The remaining Dow Chemical ("Dow Specialty Co . " ) 3 would be t he specialty chemicals leader that Dow has aspired to become over much of the past decade. Here too , we see meaningful upside over the coming years:
• In Dow's Agricultural Sciences segment, significant investments have been made in R&D which ha ve yet to t ranslate to profits, most notably in the development of Dow's ENLIST trait package. We are optimistic that ENLIST will be successfully adopted in the South American soybean market, where it has a natural first - mover advantage given that the 2,4 - D herbicide is approved for use in Brazil and Argentina. The South American soybean opportunity alone for ENLIST could i ncrease divisional EBITDA by 30 - 40% once fully penetrated.
• In the Electronics & Functional Materials segment, we see niches with strong e nd - market growth and high barriers to entry, leading to above - GDP growth rates and sustainably robust returns on invested capital.
• Finally, the Dow Corning JV represents a valuable call option on solar power adoption as total system costs for solar contin ue to compress and become
increasingly competitive with other fossil - fuel electricity alternatives in much of the world. Dow Specialty Co . should command a premium to Dow's current multiple, and potentially a premium to other specialty chemicals companies given its attractive EBITDA growth prospects. T he market is skeptical of Dow's divisional margin targets given the lack of clarity around how they were derived and the lack of progress toward achieving them. However , even if management fails to attain t heir targets, we still see the potential for Dow Specialty Co . EBITDA to ramp up to the $4 - 5 billion range over the next 3 to 5 years , co mpared to a 2013 base of ~$2.8 billion .
We believe management's main concern about a spin - off of Dow Petchem Co . will likely relate to the integrated nature of Dow's overall portfolio. Importantly, the majority of the integration in Dow's portfolio exists between upstream / downstream petrochemicals and these businesses would remain together in Dow Petchem Co. In additi on , the integration between Dow Petchem Co . and Dow Specialty Co . is limited to commoditized raw material transfers. Having some amount of commoditized raw material integration does not create differentiation in specialty products nor does it materially i ncrease margins (unless the raw material inputs are being subsidized by Dow's petrochemical segments). The s egments within Dow Specialty Co . which primarily consist of legacy Rohm & Haas businesses and Dow's Agricult ural Sciences segment have successfully operated without raw material integration in the past , or have peers that are able to achieve higher margins without any raw material integration.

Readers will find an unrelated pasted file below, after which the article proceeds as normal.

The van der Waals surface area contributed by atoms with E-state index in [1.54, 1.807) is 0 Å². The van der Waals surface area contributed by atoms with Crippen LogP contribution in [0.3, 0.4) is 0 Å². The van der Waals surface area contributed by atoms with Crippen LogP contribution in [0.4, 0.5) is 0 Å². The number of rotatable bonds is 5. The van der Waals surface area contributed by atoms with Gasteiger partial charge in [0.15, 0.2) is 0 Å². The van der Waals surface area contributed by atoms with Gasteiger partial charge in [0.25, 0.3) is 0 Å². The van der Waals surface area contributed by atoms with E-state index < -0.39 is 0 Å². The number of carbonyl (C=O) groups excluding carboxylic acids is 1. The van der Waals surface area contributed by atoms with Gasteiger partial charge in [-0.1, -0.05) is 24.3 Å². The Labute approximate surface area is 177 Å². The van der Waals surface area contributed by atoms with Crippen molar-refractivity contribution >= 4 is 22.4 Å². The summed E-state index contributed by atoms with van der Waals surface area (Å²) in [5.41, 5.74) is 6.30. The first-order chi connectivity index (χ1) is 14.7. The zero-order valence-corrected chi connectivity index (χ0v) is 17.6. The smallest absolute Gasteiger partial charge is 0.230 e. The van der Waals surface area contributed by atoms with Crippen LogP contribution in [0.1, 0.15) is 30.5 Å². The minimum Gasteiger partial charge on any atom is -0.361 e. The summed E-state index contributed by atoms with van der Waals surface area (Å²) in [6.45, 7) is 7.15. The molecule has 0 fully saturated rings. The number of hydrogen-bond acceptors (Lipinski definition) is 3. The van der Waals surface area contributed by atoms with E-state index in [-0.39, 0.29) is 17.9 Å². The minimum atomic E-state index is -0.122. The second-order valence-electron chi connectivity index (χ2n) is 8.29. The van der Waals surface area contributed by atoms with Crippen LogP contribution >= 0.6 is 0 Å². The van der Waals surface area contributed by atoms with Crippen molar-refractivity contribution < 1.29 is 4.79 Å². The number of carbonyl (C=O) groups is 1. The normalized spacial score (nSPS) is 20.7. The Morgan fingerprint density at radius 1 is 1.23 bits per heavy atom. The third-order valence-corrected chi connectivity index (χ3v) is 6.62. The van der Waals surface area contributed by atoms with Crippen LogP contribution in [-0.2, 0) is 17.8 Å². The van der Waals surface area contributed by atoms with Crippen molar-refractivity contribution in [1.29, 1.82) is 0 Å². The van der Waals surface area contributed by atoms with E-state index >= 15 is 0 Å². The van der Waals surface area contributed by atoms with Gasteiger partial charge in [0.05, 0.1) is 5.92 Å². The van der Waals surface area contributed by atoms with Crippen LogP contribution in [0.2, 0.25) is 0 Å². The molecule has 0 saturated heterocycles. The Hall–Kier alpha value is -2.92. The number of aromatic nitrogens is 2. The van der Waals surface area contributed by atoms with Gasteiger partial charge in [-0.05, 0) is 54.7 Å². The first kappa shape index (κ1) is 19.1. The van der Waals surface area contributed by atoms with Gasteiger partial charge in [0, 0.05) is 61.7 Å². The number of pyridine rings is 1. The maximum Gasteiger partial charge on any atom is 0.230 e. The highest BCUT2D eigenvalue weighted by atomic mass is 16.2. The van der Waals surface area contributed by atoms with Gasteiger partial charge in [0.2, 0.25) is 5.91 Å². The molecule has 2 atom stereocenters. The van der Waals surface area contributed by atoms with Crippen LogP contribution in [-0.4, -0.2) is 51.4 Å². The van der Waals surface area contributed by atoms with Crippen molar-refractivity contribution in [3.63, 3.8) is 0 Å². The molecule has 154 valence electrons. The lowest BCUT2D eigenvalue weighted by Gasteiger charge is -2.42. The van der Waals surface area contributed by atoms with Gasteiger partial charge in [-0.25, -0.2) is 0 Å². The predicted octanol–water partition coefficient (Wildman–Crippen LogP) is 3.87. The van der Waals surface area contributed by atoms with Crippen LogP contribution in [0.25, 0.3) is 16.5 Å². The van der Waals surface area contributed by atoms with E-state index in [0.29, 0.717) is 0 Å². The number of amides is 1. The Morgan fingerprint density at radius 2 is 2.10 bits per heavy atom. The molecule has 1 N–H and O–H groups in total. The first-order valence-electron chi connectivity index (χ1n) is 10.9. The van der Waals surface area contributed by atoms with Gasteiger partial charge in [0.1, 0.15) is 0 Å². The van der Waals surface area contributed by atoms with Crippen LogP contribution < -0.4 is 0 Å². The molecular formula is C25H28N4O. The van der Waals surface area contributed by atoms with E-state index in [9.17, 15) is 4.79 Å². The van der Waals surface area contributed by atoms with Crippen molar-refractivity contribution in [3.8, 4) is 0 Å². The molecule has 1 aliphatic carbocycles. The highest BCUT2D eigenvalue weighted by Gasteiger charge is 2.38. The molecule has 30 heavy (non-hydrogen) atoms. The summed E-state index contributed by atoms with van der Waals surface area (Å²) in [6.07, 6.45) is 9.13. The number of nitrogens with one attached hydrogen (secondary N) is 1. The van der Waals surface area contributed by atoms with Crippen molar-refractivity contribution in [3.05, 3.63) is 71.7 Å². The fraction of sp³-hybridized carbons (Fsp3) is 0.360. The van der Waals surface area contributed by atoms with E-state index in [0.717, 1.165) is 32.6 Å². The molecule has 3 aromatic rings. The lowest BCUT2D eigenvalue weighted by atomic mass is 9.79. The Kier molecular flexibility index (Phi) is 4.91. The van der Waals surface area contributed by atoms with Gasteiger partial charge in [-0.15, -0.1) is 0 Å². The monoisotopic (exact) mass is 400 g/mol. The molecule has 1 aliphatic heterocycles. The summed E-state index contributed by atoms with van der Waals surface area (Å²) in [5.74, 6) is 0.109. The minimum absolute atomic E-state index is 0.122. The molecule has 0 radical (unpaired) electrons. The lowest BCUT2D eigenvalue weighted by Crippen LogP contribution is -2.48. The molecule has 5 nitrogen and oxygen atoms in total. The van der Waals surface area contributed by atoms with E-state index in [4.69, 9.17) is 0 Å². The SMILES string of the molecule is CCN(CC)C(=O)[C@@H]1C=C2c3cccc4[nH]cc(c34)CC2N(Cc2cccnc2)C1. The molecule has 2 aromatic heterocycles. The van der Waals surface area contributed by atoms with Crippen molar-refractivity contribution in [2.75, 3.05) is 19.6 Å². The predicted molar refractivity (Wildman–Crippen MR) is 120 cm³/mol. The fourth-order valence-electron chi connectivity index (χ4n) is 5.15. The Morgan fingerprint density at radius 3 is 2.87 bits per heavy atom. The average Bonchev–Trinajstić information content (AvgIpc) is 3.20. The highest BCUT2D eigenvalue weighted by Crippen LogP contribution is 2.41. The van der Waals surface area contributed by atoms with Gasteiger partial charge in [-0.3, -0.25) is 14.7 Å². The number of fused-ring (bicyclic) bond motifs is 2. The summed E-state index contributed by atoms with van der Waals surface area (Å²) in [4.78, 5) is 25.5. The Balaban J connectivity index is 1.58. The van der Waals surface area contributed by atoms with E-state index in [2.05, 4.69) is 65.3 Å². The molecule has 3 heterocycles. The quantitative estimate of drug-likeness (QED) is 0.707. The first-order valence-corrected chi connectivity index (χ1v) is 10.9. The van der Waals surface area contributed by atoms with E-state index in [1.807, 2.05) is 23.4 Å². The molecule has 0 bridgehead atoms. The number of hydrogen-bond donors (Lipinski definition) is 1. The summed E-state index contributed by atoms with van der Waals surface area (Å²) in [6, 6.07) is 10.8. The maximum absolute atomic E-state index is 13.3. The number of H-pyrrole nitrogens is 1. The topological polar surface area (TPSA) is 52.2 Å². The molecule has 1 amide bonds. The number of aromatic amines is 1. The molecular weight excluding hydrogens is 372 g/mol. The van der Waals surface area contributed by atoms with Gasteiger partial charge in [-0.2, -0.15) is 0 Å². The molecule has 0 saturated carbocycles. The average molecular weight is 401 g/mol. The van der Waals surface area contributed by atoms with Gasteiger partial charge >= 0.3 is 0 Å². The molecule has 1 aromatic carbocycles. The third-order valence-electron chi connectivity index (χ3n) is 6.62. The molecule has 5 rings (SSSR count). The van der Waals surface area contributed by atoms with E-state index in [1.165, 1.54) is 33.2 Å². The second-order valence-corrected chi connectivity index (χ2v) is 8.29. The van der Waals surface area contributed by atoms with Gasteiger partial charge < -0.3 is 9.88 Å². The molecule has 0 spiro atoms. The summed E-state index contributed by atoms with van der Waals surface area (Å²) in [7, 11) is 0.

W e appr eciate this consideration; it is why we have contemplated a scenario in which bot h the upstream and downstream petrochemical businesses are spun - off together into Dow Petchem Co. W e believe the benefits from a spin - off, including financial uplift from operational improvements at Dow Petchem Co . and the potential valuation uplift from increased business focus and disclosure, far outweigh the supposed integration benefits.
Finally, as Dow management looks to further its journey in unlocking value for shareholders, it now ha s the balance sheet flexibility to consider a meaningful share buyback that could more than offset the share issuance from the conversion of the Warren Buffett (Trades, Portfolio)/KIA securities issued in conjunction with the financing of the Rohm & Haas acquisition. 4 Combined with th e Dow Petchem Co . spin - off, Dow c ould pave a path to ward increased disclosure, greater management accountability for individual business segment performances, and enhanced alignment of interests between management and shareholders. With the difficult task of balance sheet de - levering behind it, Dow finally has the opportunity to embark on its next transformational deal during CEO Andrew Liveris' tenure.